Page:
Common name: Bluegill (also known as brim, sun perch, blue perch, blue sunfish, copperbelly, bluebream, copperhead bream, red-breasted bream, bluegill sunfish and roach )

Scientific name: Lepomis macrochirus (Lepomis means “scaled cheek”; macrochirus means “large hand”, possibly in reference to the size of the pectoral fin).

Appearance: Small and compact, the front of a bluegill rises sharply from the undersized mouth to the dorsal fin. Their bodies range from green to brown, with a green to blue area near the head, and are crossed by several dark, vertical stripes.

Distribution: Bluegill may be found everywhere from the St. Lawrence River and Great Lakes in the north, along the Mississippi Basin, eastward to New York, and south to Texas, Florida and New Mexico, as well as in other fresh waters around the world into which they’ve been introduced.

Spawning: Spawning takes place from late May to early August (peaking in June) at water temperatures between 67-80ºF. Males select a sand or gravel bar that can be hollowed out to form a nest. Before and after spawning, the male bluegill defends the nest aginst all species, but most vigorously against other male sunfishes.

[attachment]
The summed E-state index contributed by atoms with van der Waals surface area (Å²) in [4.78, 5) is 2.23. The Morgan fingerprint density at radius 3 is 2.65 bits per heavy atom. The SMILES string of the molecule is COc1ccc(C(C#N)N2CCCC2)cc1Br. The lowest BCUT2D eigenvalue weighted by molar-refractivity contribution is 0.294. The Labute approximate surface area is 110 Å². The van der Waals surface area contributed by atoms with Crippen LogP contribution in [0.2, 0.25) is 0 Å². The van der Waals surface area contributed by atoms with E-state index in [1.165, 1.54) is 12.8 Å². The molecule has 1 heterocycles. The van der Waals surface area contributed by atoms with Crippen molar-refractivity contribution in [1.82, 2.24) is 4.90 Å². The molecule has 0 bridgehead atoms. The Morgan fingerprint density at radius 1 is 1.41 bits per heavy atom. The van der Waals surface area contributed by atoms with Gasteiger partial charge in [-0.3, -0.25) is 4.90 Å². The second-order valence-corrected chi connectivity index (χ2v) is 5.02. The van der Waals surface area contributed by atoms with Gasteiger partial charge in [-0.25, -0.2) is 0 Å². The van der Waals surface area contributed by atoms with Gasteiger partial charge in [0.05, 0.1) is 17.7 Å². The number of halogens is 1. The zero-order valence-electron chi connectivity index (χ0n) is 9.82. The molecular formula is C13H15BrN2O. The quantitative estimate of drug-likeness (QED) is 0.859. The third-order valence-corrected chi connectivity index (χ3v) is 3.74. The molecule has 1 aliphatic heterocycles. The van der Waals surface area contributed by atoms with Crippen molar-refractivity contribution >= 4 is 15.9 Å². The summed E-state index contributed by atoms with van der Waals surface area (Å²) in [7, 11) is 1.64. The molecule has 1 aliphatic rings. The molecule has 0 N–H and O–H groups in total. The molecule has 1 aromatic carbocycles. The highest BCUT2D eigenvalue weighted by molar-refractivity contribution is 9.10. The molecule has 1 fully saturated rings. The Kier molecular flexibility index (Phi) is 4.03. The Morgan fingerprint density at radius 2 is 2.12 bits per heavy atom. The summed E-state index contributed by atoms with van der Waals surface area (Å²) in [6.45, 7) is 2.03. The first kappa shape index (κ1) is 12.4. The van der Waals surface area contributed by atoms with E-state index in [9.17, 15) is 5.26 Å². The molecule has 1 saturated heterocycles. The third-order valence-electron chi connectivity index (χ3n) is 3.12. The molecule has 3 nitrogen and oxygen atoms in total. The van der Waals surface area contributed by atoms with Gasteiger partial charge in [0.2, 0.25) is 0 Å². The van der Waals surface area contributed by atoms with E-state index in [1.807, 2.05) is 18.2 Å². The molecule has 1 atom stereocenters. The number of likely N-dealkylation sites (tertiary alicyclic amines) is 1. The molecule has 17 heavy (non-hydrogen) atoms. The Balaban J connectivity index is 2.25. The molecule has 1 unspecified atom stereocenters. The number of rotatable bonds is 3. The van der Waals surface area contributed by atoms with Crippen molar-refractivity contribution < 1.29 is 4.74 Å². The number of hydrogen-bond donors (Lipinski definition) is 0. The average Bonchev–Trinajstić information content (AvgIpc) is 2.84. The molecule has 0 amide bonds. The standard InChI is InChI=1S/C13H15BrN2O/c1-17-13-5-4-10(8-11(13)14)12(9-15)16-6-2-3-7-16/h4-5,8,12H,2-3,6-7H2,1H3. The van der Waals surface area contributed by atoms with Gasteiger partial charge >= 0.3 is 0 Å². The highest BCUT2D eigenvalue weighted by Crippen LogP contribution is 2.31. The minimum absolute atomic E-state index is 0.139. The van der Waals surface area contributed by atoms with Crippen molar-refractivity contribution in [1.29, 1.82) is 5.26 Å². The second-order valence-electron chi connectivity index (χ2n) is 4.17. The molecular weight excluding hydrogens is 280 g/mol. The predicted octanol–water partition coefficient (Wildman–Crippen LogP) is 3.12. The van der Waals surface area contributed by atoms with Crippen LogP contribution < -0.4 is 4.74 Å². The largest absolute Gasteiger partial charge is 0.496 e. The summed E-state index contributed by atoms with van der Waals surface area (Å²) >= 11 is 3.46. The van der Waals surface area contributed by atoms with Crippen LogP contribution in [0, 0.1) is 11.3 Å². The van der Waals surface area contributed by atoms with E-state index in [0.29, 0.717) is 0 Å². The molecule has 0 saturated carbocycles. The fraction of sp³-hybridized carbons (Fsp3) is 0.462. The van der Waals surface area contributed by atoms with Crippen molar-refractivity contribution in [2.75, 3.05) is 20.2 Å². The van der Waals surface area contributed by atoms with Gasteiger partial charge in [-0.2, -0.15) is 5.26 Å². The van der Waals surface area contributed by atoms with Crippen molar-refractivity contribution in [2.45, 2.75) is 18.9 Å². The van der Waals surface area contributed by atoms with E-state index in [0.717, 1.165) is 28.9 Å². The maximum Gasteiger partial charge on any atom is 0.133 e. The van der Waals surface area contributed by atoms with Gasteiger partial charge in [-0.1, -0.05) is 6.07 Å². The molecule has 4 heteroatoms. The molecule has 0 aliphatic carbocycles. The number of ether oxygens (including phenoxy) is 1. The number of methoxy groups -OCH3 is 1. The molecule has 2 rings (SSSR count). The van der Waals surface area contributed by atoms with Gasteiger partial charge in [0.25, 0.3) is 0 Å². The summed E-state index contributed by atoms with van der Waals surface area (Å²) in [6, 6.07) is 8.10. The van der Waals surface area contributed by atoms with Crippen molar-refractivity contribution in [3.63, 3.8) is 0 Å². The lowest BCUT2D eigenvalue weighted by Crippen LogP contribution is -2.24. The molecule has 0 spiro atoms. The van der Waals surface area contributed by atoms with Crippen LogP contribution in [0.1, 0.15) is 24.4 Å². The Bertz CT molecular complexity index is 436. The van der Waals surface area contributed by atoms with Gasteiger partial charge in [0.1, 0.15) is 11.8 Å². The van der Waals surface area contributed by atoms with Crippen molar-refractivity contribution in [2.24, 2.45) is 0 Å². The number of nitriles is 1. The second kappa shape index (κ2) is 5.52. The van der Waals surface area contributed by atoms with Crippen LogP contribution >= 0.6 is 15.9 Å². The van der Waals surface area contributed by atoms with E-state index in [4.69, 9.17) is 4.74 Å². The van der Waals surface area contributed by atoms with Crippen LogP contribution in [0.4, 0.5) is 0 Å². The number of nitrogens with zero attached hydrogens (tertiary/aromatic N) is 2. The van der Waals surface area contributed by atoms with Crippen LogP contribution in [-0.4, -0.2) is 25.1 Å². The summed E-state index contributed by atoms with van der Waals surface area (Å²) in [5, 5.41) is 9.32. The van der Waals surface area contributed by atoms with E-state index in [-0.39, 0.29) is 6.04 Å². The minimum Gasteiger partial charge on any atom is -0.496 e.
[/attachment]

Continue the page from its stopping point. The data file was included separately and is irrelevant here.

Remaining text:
Angling: Bluegills are common to most lakes in the eastern US and Canada, sharing roughly the same habitat as largemouth bass. Rivers with slow currents, ponds with dense vegetation, and creek pools are also common bluegill haunts. Bluegills feed in the near the surface of shallow waters from spring through the spawn before moving to deeper waters as temperatures rise in the summer. They are most active near the surface at dawn and dusk, moving deeper during the day. The biggest specimens tend to school in deep water (30 feet +) over soft clay or mud bottom.

Plain garden worms are the favorite bait for bluegills, but they can be caught on a number of different types of lures. A bluegill’s diet will consist mostly of insects, small shellfish, eggs, snails, and minnows, while they themselves are prey for larger gamefish. The fly fisher can have fun with poppers, especially in spring and early summer, when nests are concentrated in shallow water. Most large bluegills are taken in deep water during the summer months by drifting with the wind using worms. Wintertime jigging in the weed beds with grubs or mousies on ice jigs also produce excellent results.

Large bluegills run from one to three pounds, the record fish (caught in Alabama half a century ago) weighing four pounds twelve ounces.